The Seven is Peter Newman's stunning conclusion to the post-apocalyptic Vagrant Trilogy, following on from the events of The Vagrant and The Malice.

A number of years have passed since the Vagrant journeyed to the Shining City with a baby Vesper and Gamma's sword. Following in her fathers footsteps some time later, Vesper closed the tear between worlds, protecting humanity but also trapping the Infernal Horde.

Vesper now works towards unity and with it peace and fo...

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review written by Ant on Tuesday 25th April 2017
Book Review

A Time for Grief by Adrian Tchaikovsky

A Time for Grief by Adrian Tchaikovsky

This is the second in the series of books of short stories in the shadows of the apt world from Newcon Press written by Adrian Tchaikovsky. 

You don't need to have read Tales of the Apt book 1, Spoils of War, to appreciate this one, but it would probably help if you were familiar with the world as a whole. 

These books of short stories, as I likely said when I reviewed book one, are a must have companion piece for anyone loving the novels or Tchaikovsky's writing...

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review written by Karen Fishwick on Saturday 22nd April 2017
Book Review

Dreaming in the Dark by Jack Dann

Dreaming in the Dark by Jack Dann

Readers and reviewers of dark fiction have certainly noticed, during the last years, that the number of Australian authors appearing in books published in the UK and in USA is constantly on the rise, and that the quality of their contributions is usually top notch. This Australian renaissance, reaching out from the secluded world of their national market, is a reason for rejoyce. Many Aussie writers are by now renowned authors perfectly at home in genre anthologies and collections from both s...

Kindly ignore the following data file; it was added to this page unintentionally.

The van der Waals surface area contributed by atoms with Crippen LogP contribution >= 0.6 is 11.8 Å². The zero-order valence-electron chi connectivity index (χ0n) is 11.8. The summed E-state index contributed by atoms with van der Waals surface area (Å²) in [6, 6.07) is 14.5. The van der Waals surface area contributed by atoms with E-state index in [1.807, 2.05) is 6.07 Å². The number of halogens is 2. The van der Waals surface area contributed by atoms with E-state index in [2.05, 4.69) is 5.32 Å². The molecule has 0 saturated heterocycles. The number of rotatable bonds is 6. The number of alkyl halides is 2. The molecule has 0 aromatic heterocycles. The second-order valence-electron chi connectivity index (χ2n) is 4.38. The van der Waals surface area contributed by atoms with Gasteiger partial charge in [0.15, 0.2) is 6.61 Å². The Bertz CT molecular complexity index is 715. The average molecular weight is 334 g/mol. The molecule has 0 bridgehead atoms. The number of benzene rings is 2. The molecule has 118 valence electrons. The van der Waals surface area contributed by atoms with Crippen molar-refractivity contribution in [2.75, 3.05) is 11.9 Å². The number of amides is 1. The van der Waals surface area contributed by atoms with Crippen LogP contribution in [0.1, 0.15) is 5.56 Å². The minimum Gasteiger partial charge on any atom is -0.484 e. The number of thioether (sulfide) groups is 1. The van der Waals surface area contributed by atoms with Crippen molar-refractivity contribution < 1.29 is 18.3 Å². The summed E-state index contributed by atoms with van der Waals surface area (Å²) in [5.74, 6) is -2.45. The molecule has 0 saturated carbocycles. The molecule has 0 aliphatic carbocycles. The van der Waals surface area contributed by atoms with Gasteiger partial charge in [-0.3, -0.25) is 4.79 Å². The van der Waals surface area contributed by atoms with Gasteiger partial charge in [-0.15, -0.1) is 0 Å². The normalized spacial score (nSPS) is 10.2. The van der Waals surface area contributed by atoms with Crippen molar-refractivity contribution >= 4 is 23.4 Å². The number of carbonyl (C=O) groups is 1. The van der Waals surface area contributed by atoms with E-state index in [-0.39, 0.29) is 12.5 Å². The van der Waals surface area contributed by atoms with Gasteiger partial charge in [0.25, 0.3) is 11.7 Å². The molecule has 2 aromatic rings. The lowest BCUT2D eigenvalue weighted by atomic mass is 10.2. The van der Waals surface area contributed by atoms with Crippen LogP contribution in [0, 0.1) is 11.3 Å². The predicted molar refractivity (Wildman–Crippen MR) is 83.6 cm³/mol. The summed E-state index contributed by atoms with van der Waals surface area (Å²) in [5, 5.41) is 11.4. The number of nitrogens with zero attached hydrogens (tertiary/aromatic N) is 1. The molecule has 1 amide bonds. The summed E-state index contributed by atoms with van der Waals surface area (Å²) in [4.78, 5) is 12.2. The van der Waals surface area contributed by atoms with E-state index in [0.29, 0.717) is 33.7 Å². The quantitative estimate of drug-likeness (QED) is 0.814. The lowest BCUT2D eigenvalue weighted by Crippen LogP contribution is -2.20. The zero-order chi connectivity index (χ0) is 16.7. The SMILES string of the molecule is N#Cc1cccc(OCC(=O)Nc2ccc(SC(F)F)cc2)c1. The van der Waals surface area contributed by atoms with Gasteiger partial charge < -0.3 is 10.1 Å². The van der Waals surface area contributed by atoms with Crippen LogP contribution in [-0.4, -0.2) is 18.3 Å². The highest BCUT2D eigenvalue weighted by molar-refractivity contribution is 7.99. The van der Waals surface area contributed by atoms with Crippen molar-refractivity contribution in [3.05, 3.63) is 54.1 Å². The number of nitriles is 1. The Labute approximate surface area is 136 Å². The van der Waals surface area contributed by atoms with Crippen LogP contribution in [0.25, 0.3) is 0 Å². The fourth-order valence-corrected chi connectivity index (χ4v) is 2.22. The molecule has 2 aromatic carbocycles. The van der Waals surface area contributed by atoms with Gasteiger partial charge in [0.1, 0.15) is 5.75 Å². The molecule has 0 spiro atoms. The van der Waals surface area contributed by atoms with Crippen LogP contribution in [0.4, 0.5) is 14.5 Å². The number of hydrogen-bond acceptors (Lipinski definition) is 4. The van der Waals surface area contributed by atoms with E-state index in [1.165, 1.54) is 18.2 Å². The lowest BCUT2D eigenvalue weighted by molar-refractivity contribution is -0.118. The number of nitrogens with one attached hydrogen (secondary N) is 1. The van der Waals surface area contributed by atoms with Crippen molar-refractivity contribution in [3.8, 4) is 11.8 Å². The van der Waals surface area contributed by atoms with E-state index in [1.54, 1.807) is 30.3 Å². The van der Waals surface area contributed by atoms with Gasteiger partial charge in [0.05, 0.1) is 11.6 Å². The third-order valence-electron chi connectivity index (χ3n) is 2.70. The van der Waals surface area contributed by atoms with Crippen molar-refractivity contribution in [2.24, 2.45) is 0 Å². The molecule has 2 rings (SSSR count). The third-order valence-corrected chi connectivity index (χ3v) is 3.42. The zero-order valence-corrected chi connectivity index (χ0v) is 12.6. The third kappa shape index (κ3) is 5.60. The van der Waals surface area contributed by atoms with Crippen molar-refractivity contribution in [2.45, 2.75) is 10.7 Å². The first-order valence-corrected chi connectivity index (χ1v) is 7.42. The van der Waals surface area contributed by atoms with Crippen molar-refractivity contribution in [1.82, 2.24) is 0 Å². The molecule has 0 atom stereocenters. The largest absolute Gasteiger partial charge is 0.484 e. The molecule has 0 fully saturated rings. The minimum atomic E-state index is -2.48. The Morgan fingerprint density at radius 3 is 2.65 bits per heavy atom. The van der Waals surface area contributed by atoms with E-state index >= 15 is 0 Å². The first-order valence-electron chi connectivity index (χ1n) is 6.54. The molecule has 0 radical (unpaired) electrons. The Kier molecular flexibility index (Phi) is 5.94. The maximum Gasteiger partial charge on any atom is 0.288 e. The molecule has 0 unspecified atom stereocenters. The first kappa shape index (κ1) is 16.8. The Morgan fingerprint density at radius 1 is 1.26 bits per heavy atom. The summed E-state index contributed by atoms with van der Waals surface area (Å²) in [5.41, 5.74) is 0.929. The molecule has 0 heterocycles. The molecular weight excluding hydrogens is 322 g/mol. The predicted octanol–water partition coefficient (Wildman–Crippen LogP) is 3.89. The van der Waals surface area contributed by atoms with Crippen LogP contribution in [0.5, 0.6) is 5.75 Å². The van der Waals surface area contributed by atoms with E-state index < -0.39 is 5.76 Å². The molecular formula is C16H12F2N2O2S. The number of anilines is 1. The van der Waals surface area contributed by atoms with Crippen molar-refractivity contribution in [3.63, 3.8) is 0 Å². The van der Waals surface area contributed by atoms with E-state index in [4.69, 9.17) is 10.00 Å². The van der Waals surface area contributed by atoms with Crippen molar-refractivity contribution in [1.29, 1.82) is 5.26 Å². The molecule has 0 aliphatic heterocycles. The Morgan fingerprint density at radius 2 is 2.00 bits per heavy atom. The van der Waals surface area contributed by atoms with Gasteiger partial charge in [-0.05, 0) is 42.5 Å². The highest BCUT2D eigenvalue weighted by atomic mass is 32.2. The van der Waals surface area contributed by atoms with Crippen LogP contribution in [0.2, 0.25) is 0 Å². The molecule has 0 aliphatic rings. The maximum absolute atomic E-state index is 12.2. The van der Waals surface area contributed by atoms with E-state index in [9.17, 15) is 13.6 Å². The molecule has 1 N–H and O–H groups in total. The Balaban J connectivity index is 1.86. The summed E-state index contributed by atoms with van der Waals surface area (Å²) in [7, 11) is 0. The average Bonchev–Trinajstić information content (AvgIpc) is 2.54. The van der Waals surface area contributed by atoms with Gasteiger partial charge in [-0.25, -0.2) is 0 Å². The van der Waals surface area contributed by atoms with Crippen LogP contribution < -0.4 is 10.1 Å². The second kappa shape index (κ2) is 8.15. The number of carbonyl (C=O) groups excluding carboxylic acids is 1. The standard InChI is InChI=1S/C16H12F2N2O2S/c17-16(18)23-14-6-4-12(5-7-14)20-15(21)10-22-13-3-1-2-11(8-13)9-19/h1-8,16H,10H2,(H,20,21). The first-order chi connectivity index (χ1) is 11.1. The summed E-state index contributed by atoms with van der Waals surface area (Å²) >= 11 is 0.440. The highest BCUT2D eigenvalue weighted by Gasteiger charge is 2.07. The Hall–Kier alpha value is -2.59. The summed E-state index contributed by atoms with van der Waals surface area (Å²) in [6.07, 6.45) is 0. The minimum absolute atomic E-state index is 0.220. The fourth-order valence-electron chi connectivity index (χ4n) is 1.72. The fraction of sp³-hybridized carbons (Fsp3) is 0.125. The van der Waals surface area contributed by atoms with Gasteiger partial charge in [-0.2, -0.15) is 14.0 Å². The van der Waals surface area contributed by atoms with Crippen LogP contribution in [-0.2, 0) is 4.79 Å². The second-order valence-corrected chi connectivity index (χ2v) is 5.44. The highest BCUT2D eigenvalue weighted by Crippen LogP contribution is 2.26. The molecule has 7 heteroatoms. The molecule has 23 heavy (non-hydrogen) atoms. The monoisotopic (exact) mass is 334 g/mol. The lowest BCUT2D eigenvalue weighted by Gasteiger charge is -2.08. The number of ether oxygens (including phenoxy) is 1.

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review written by Mario Guslandi on Monday 20th March 2017
Book Review

Sherlock Holmes and the Shadwell Shadows by James Lovegrove

Sherlock Holmes and the Shadwell Shadows by James Lovegrove

I've always had a soft spot for Sherlock Holmes. The books are wonderful pieces of classic fiction (my favourite being the Hounds of the Baskervilles) and modern interpretations such as those penned by Moffat and Gattiss help to keep this Centenarian alive in the minds of millions.

I've never considered combining the world of Holmes with that of Cthulhu (another favourite of mine) but on refection it does make some sense. Both writers are said to have been influenced by Edg...

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review written by Ant on Monday 20th February 2017
Book Review

Relics by Tim Lebbon

Relics by Tim Lebbon

Angela thinks she knows her boyfriend Vince pretty well, that is until he goes missing. She quickly learns he has a hidden employment, his boss the infamous London crime lord Frederick Meloy (known as Fat Frederick, but nerver, ever as Fat Freddy).

His secret job? tracking down arcane relics succh as gryphon claws, satyr horns and other mythical creature body parts.

As Angela tries to piece together where Vince might be she begins to uncover bizzare, hidden, deadly underbe...

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review written by Ant on Wednesday 8th February 2017
Book Review

Dead Man's Steel by Luke Scull